The photo shows a tree which is way taller than any of the buildings

There’s this cedar tree which was supposedly planted by Kobo Daishi himself.

We see the trunk of the tree, which has a thich rope tied around it, and a second, slender rope which is a twist of red and white colors.  The base of the tree is covered with green moss.

Praying while touching the tree is supposed to be good for you.


I was concerned that all of the temples would look like carbon copies. Well, they don’t. I liked this temple too, though I didn’t tarry there as long as I did at Ryozenji. My next destination was Temple 3, Konsenji.


Six Days in Shikoku: The First of the 88 Temples, Ryozenji

The photo shows a chamber with a ceiling full of lit up lanterns.  In the foreground at the top are a series of papers hanging down with Japanese kanji on them.  In the room there are various small statues, candles, and places to burn incense.  Two people are inside the chamber.

The #1 reason people travel to Shikoku is to experience one of the world’s great pilgrimage trails – the 1200 km trail around Shikoku visiting the 88 temples established/refurbished by Kobo Daishi, founder of Japanese Shingon Buddhism.

This photo shows a mannequin dressed as a henro - straw hat, walking stick, white clothes with orange thingy tied around the neck and drooping over the chest, with a set of prayer beads in one hand

The traditional attire for a henro (pilgrim)

Since I only had about a week to spend in Shikoku, I obviously did not have time to walk 1200 kilometers to see all of the 88 temples. And if I did have the time/energy for such an undertaking, there are other treks which I would find more tempting (even in Japan, I think I’d rather spend that time hiking more of the hyakumeizan).

I went from downtown Tokushima City to Bando station by train to start my mini-pilgrimage.

I went from downtown Tokushima City to Bando station by train to start my mini-pilgrimage.

However, it would be a shame to be in Shikoku and not experience the 88 Temples at all, and it turns out that the first five temples are relatively close to each other and I could easily walk to all five in a day. Thus, I decided to be a henro (pilgrim) for just one day.


Traditionally, a pilgrim should start at Koyasan (which is not in Shikoku) to ask for Kobo Daishi’s assistance. I’d already been to Koyasan, and saw the building where Shingon Buddhists claim Kobo Daishi is meditating, even though I forgot to ask Kobo Daishi to help me travel in Shikoku while I was there. Oh well. Ryozenji is considered Temple #1 because it is the temple which is closest to Koyasan, and thus the most convenient starting point for pilgrims who are doing things the ‘proper’ way.


Once the train pulled out of Tokushima City, it got rural very fast. Shikoku doesn’t have expansive urban metropolises like the other major islands of Japan. The area around Bando station was very typical of small town Japan.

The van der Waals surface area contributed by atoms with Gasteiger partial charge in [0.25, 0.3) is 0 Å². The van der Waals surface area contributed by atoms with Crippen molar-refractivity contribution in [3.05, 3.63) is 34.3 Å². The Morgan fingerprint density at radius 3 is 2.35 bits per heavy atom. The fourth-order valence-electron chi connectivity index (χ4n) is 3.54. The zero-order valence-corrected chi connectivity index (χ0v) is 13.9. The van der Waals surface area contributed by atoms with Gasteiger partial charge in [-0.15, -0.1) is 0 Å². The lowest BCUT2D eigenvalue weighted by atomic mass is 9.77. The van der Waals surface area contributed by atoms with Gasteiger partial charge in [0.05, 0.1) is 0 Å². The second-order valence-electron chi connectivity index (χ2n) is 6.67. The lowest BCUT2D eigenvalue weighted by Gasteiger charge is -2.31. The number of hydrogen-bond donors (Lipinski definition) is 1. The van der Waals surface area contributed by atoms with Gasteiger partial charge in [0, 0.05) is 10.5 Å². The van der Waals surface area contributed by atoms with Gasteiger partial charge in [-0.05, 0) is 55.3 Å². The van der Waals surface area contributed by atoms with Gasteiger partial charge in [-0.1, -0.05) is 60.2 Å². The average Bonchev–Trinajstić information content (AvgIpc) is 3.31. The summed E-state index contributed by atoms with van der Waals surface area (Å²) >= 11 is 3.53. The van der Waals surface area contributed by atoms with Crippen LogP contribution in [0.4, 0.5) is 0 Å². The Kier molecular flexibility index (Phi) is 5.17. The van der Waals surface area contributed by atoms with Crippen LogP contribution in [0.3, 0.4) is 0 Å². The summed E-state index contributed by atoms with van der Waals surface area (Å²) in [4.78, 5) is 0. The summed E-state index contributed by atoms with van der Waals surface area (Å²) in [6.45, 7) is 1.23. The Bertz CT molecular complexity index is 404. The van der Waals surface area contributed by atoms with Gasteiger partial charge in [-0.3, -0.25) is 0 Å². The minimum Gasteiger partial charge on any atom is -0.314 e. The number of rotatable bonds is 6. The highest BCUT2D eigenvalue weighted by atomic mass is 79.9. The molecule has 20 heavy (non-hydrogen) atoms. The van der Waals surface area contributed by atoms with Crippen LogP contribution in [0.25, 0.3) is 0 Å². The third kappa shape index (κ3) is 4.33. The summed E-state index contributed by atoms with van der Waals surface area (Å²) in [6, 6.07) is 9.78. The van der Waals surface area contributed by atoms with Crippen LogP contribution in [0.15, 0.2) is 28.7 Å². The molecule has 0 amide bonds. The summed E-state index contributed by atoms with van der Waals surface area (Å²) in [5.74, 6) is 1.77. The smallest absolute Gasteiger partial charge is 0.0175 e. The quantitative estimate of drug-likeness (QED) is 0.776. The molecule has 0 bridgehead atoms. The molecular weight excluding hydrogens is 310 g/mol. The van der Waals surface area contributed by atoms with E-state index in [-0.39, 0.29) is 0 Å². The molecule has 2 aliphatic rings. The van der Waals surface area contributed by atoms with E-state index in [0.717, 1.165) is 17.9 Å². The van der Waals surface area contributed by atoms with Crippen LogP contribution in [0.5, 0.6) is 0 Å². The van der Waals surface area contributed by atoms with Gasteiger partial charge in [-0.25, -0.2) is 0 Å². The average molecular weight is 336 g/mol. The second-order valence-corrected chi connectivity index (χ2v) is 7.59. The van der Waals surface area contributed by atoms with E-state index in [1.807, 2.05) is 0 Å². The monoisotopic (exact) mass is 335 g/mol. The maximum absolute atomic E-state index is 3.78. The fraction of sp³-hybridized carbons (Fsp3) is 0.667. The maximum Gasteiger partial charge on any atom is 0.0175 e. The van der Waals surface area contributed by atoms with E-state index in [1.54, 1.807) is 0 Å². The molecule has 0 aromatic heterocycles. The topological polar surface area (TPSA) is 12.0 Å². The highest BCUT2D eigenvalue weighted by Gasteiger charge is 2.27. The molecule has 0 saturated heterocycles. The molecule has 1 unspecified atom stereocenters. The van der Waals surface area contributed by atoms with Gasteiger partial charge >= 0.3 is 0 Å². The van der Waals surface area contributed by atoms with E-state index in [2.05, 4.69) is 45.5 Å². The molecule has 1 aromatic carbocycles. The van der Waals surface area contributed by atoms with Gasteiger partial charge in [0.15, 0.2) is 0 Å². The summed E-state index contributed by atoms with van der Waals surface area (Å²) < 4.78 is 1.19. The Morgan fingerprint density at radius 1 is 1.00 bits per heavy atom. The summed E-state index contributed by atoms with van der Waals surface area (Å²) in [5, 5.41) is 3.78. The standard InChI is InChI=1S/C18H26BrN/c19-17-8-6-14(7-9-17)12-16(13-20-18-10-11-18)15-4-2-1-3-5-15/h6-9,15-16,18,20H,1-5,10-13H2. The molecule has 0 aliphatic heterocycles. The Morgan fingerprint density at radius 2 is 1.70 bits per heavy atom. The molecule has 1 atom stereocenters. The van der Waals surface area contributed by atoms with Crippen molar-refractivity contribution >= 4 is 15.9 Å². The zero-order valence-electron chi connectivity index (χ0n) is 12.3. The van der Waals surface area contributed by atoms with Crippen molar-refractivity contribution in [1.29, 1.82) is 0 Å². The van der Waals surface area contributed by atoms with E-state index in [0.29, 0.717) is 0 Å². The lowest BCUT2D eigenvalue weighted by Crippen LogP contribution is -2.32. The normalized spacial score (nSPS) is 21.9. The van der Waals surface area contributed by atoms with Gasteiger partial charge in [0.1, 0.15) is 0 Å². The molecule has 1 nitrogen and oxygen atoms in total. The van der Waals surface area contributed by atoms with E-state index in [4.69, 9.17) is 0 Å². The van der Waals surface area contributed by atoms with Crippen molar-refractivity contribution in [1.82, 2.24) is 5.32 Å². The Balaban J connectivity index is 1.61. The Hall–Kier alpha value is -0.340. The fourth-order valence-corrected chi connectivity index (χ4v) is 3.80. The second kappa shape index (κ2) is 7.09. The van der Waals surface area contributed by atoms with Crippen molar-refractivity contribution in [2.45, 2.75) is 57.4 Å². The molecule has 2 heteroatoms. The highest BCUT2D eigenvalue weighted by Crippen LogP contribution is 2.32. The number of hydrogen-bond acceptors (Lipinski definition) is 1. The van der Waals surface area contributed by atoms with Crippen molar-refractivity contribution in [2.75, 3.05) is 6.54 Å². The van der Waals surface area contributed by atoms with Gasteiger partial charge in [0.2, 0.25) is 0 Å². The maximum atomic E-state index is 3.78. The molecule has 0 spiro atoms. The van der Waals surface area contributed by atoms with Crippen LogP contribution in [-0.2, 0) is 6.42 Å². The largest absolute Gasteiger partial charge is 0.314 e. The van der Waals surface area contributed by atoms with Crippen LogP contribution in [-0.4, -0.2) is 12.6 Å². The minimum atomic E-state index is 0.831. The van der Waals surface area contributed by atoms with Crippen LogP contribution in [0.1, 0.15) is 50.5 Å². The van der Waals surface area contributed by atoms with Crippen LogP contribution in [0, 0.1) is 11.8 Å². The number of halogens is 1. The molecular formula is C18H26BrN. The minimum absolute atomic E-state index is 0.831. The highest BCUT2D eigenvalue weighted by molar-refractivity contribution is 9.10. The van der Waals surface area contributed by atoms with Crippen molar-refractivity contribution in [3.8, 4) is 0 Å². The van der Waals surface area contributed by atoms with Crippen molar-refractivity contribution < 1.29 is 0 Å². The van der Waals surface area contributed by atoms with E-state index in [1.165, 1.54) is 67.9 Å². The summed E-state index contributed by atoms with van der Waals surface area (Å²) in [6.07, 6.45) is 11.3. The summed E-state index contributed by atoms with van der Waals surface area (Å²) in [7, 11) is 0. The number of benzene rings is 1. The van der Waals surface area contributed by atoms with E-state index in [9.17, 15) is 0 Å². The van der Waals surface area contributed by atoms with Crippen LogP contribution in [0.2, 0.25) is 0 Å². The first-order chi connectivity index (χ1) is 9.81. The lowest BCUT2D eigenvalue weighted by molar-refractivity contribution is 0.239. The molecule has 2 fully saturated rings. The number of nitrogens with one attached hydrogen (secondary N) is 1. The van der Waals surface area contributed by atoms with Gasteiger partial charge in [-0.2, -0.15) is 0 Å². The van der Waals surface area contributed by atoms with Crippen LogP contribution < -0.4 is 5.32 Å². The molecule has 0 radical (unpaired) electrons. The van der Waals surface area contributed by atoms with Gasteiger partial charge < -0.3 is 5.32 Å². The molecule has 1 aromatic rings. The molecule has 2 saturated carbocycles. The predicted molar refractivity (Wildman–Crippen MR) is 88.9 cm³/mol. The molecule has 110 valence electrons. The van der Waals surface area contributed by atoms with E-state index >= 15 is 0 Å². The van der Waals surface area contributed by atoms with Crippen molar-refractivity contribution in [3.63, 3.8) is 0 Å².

To be honest, I wasn’t expecting much from the temples. I had already seen enough temples in Japan to get Temple Fatigue. I was more interested in the walking part than seeing the temples.


I was pleasantly surprised by Ryozenji. It’s not a big temple, and it’s charming. It’s also … how can I say it? It’s not like temples built in an imperial city (*cough* Kyoto *cough*), which are trying to Be Sublimer Than That Temple Over There, or are tucked away and seems particularly humble compared to the temples aiming for sublimity.


It’s like an important temple in a rural area far from any megacity, probably because it actually is an important temple in a rural area far from any megacity. It doesn’t try to be particularly sublime or humble, it’s just there.


Also, it’s simply a pleasant place to be.

The photo shows part of the wooden gate to the temple, centering on a wooden statue of one of the Buddhist demon guardian kings

And of course, it was the first place I got a look at henro culture.

The photo shows a walking stick, a straw hat, and a backpack left on the ground

It looks like someone dropped their henro equipment

Most of the pilgrims nowadays travel with a bus tour. I hear that a bus tour of the 88 temples typically takes about four days.

On the far side of the pond, we see a large group of people in white clothes, and behind them is a temple building

Most of the people in these bus-pilgrimage-tours are older Japanese people.


However, I met a couple people who intend to complete the entire pilgrimage on foot at this temple.

In the background is a three-story pagoda building.  In the lower right, there is a man wearing a blue shirt, with a walking stick and a straw hat on the ground beside him

If I remember correctly (and if my Japanese was good enough), this guy is one of the ones who plans to do the whole pilgrimage on foot.

I went to the place where pilgrims get their stamp (pilgrims can collect stamps from all of the temples they visit). They offered me a stamp too, but I told them I wasn’t collecting stamps.


And of course, there is a shop selling henro and all kinds of things someone starting their pilgrimage may want to buy.


I spent more time at Ryozenji than I expected, but eventually, I left and walked to Temple #2, Gokurakuji, which I’ll present in the next post.